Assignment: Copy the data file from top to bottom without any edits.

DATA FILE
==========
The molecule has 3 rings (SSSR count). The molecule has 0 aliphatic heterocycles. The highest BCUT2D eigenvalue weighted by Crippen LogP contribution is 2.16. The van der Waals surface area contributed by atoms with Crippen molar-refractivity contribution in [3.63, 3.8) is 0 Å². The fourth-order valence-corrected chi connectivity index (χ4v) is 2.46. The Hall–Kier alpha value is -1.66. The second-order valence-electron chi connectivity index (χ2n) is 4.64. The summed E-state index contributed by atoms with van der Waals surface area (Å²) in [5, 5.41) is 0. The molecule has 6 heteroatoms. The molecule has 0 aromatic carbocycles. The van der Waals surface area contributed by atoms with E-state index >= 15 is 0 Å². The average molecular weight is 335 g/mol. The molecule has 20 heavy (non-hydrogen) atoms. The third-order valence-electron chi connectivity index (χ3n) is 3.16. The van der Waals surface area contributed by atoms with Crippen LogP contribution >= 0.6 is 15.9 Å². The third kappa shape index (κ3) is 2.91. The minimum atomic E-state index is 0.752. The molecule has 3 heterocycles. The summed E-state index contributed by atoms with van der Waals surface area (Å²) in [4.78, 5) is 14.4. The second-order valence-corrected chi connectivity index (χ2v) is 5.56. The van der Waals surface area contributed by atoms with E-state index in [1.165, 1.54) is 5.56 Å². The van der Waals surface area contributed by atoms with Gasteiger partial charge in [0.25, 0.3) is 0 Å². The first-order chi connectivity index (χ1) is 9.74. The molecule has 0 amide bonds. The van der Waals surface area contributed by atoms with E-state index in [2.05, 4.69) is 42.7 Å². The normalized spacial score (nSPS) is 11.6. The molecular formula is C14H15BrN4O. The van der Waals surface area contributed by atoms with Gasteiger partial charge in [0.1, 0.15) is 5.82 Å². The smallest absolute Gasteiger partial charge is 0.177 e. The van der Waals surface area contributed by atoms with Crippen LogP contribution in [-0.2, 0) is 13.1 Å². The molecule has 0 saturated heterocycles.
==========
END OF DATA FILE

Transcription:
The molecule has 3 rings (SSSR count). The molecule has 0 aliphatic heterocycles. The highest BCUT2D eigenvalue weighted by Crippen LogP contribution is 2.16. The van der Waals surface area contributed by atoms with Crippen molar-refractivity contribution in [3.63, 3.8) is 0 Å². The fourth-order valence-corrected chi connectivity index (χ4v) is 2.46. The Hall–Kier alpha value is -1.66. The second-order valence-electron chi connectivity index (χ2n) is 4.64. The summed E-state index contributed by atoms with van der Waals surface area (Å²) in [5, 5.41) is 0. The molecule has 6 heteroatoms. The molecule has 0 aromatic carbocycles. The van der Waals surface area contributed by atoms with E-state index >= 15 is 0 Å². The average molecular weight is 335 g/mol. The molecule has 20 heavy (non-hydrogen) atoms. The third-order valence-electron chi connectivity index (χ3n) is 3.16. The van der Waals surface area contributed by atoms with Crippen LogP contribution >= 0.6 is 15.9 Å². The third kappa shape index (κ3) is 2.91. The minimum atomic E-state index is 0.752. The molecule has 3 heterocycles. The summed E-state index contributed by atoms with van der Waals surface area (Å²) in [4.78, 5) is 14.4. The second-order valence-corrected chi connectivity index (χ2v) is 5.56. The van der Waals surface area contributed by atoms with E-state index in [1.165, 1.54) is 5.56 Å². The van der Waals surface area contributed by atoms with Gasteiger partial charge in [0.25, 0.3) is 0 Å². The first-order chi connectivity index (χ1) is 9.74. The molecule has 0 amide bonds. The van der Waals surface area contributed by atoms with E-state index in [2.05, 4.69) is 42.7 Å². The normalized spacial score (nSPS) is 11.6. The molecular formula is C14H15BrN4O. The van der Waals surface area contributed by atoms with Gasteiger partial charge in [0.1, 0.15) is 5.82 Å². The smallest absolute Gasteiger partial charge is 0.177 e. The van der Waals surface area contributed by atoms with Crippen LogP contribution in [-0.2, 0) is 13.1 Å². The molecule has 0 saturated heterocycles.